For more than 90 years, children around the world have become engrossed in the stories of Winnie the Pooh and his friends Piglet, Tigger, Eeyore and more. Beginning with a poem in the children's book When We Were Very Young in 1924, A.A. Milne's stories grew into an immortal cultural phenomenon that only expanded with time as the characters were adapted into a successful Disney franchise. The latter incarnation may be from where many today remember Milne's stories - but, back in 1920s, there was a timely urgency to their publication, with the tales unexpectedly capturing the zeitgeist of the time.
This was one of the reasons that UK director Simon Curtis was attracted to making a film about the lives of A.A. Milne and his family. "[Milne's] living in the English idyll, but underneath it, he's living with the pain of the memory of the First World War," he says. "What I hadn't realised until I got inside the film is that the reason the Winnie the Pooh stories became so famous so quickly in the 1920s, was that readers seized on them as a way of recapturing the pleasant days before the traumas of World War I.
"I certainly hadn't realised that A.A. Milne himself was very traumatised by the war. I think it does say in this film that the impact of war is not only on the men and women who fight the war themselves but on their spouses - and, in fact, on their unborn children as well."
Goodbye Christopher Robin
is a period drama that follows Milne (played by Domhnall Gleeson) and his wife Dorothy "Daphne" de Selincourt (Margot Robbie) as they move to the English countryside from London after WWI. There, they raise their son Christopher Robin Milne, nicknamed Billy (Will Tilston), along with the help of his nanny Olive (Kelly Macdonald). As Billy and his father explore the surrounding woods, the two create stories about the boy's collection of stuffed toys. These develop into the famous stories, with Billy providing the inspiration for the central character of Christopher Robin. The stories are a runaway success, turning the boy into an accidental celebrity - which starts to strain the family dynamic.
Curtis is known for directing a number of BBC dramas - including 1999's David Copperfield, which starred a 9-year-old Daniel Radcliffe - but his last two films, My Week with Marilyn and Woman in Gold, were period dramas of a similar breed to Goodbye Christopher Robin. Curtis says he's fascinated by historical scripts, particularly in what a story set in the past can tell us about our lives now. "I always ask, 'What does this say about today?'"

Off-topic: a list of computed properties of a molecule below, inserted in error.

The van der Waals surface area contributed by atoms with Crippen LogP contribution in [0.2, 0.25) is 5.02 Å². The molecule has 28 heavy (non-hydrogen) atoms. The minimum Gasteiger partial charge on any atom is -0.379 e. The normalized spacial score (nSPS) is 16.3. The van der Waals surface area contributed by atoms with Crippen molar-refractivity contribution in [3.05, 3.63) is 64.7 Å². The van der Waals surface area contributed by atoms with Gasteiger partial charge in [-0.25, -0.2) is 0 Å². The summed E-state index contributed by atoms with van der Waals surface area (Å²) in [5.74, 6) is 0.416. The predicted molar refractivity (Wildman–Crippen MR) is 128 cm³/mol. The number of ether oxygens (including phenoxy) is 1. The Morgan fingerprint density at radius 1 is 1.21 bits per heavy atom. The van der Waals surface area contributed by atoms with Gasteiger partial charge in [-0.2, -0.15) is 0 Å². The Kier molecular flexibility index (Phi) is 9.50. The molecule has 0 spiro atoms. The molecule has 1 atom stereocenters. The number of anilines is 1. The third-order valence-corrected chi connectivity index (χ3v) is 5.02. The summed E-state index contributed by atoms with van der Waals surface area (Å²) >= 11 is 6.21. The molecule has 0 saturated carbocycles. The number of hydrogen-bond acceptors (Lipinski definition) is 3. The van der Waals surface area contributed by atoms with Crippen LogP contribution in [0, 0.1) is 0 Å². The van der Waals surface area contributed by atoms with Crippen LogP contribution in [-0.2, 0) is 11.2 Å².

For Curtis, the lives of the Milnes spoke to many themes that transcend time. The film's portrayal of PTSD - which contrasts the idyllic English countryside with brutal, aggressive scenes of war - particularly resonated with audiences beyond the world of the story.
"A Vietnam vet came to see the film in New York, and said that it was the best portrayal of PTSD he's ever seen on film," says Curtis.
The real-life parallels don't stop there. In a time before celebrity culture as we know it today, Christopher Robin Milne was arguably the first-ever child star - a concept we're used to in 2017, but are still working to understand. The irony in making a film about a young Christopher Robin meant casting a 9-year-old boy - Tilston, in his first acting role - in a Hollywood film, alongside heavyweights such as Robbie and Gleeson.
"Fortunately Will's from a lovely family who are looking after him, but there is an irony there too," says Curtis. "To be fair to the Milnes, they never predicted the fame of these stories, nor that that fame would shine such a focus on their boy. It was all very new territory."
Curtis says finding Tilston was largely a stroke of luck. "We hunted far and wide in the UK. The last time I cast a 9-year-old boy in a film was Daniel Radcliffe in his first job, so that had given me some confidence."
As for the adult cast, Australian actress Margot Robbie surprises in the role of de Selincourt, for which she cleanly adopts a regal British accent. "It became clear that Margot really loved [the script]," says Curtis. "She'd been living in England, and her mother would read her the stories [as a child], so I think it had real personal resonance for her."
Curtis says the best reactions they've had are from fathers and sons who have seen the film together and have been particularly moved by it. He hopes the questions raised in the film serve as a reminder to value the relationships in our lives - particularly in our modern-day digital world.
"In this day and age I'm very grateful that when my kids were very young, I didn't have my smartphone, because you just see parents and kids buried in their phones," says Curtis.
"Pay attention to the people you love, because you never know what happens next."
Who: Director Simon Curtis
What: Goodbye Christopher Robin
When: In cinemas next Thursday